Currently Reading (fiction): Sons and Lovers, DH Lawrence.
Currently Reading (non-fiction): Traveling Music, Neil Peart.
Currently Listening To: The Speed of Love, Rush.
Rush Lyric of the Day: We’re on the train to Bangkok. Aboard the Thailand Express.
Food Update: Had a really healthy dinner last night, two homemade fruit smoothies with no sugar added, and a bowl of brown rice. Then I ruined it all by going out at 9:30 and getting two double cheeseburgers and a medium fry from McDonald’s.
Writing Update: I’ve been working on three short stories recently, one of which I plan on serializing on my blog. I also have written a number of poems recently, including about five last night, and I will begin posting them soon on my blog.
Baseball Update: I’m going to see the Reds/White Sox game on Friday. It’s interleague play, and of course the White Sox are the reigning world champs. I decided just to splurge a bit and treat myself, so I bought a 60 dollar ticket. 9th row, right behind the Reds dugout, by first base. I can’t wait. I’m going by myself, but that’s no big deal. I’ll probably take my camera.
Today in History, June 13:
1625 – Charles I marries Henrietta Maria de Bourbon.
1774 – Rhode Island becomes the first American colony to ban the importation of slaves.
1777 – General Lafayette arrives in Charleston, South Carolina to help train American soldiers.
1920 – The United States Postal Service decrees that children may not be sent via parcel post. (It took them that long to decide that??)
1934 – Adolph Hitler and Benito Mussolini meet for the first time. Mussolini later calls Hitler a “silly little monkey.” But he wasn’t joking a few years later when he was hanging upside down with a bullet in his skull!
1944 – Germany deploys its new V1 guided missile against London, the first time a guided missile is used in combat.
1966 – The Supreme Court rules on the Miranda v. Arizona case, ruling that police officers must read a person his or her rights before arresting them.
1892 – Birth of Basil Rathbone, who would later have a retirement home in Evansville named after him.
Daily Update, Special Anniversary Edition
Currently Reading (fiction): Sons and Lovers, DH Lawrence. This is my third foray into the works of DH Lawrence (previously I’ve read a collection of 4 novellas of his, as well as Lady Chatterly’s Lover). I love the authentic, gritty look at England in the early 20th century that Lawrence captures in his writings.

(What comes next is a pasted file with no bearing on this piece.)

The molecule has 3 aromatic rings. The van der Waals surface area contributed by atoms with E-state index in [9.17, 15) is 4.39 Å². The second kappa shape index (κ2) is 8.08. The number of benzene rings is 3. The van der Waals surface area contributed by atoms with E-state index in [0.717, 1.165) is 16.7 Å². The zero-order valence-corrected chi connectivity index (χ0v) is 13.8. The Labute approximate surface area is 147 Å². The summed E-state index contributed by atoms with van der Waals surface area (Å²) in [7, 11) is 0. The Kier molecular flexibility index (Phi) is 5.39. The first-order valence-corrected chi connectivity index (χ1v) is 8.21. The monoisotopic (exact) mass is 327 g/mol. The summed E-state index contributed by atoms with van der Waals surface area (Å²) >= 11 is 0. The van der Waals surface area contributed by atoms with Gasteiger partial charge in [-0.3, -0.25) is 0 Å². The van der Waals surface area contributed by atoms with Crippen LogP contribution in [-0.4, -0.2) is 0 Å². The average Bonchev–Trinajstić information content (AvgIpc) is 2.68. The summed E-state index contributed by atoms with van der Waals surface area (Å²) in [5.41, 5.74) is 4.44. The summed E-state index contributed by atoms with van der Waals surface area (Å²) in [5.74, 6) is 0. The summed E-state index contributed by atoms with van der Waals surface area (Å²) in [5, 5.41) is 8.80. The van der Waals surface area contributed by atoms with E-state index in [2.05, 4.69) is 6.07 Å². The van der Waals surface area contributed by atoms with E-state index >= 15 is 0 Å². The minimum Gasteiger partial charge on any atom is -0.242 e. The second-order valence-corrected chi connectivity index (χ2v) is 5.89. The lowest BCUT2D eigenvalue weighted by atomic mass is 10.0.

Currently Reading (non-fiction): Traveling Music, Neil Peart.
Currently Listening To: Nothing at the moment.
Rush Lyric of the Day: Invisible to telescopic eye. Infinity, the star that would not die.
Weekend Update: Saw the Reds play the Cubs Saturday on a drizzly, freezing-ass cold rainy night in Cincinnati. Our seats were literally at the very top row and I had a jacket on and was still cold (54 degrees game time temp). We could look through the grating behind us and see the city. The view across to Kentucky was nice too. And we could even almost see the field! Actually, the view is not that bad, even from way up there. The Cubs won, scoring all 4 of their runs on a grand slam by Dad’s newest favorite baseball player, Michael Barrett.
Food Update: No time for breakfast this morning. Ate beef for the first time in 10 or 15 days on Saturday when we had burgers at Byrdwell’s house. Beans and rice for dinner last night.
Today in History, June 12:
1924 – Birth of George H.W. Bush.
1930 – Birth of Jim Nabors (back home agaaaaain, in Indiaaaaaaana....)
1935 – Huey Long delivers the longest Senate speech on record, at 15.5 hours.
1939 – The baseball hall of fame is dedicated at Cooperstown, New York.
1942 – Anne Frank receives a diary for her thirteenth birthday.
1964 – Nelson Mandela is sentenced to life in prison.
1967 – All bans on interracial marriages are deemed unconstitutional by the Supreme Court.
1970 – Byron Christmas loses his virginity. Sonja Christmas....doesn't.
1978 – David Berkowitz is sentenced to 365 years in prison for the Son of Sam killings.
1987 – Ronald McReagan utters his famous challenge to Gorbechev – “Mr. Gorbechev, tear down this wall!”
1994 – An Unknown Assailant* murders Nicole Brown Simpson and Ronald Goldman.
1997 – Interleague play begins for the first time in baseball history.
Daily Update, June 9, 2006
Currently Reading (fiction): Sons and Lovers, D.H. Lawrence
Currently Reading (non-fiction): Traveling Music, Neil Peart
Currently Listening To: Sing It Pretty Sue, Johnny Cash
Rush Lyric of the Day: Everybody got to deviate from the norm.
Food Update: No red meat since late Monday night. I’ve had turkey for lunch the last two days. Had some chips and a fruit smoothie for dinner last night. Strangely, I’m not that hungry today, despite not really having a valid dinner, and I also skipped breakfast because I didn’t have time this morning.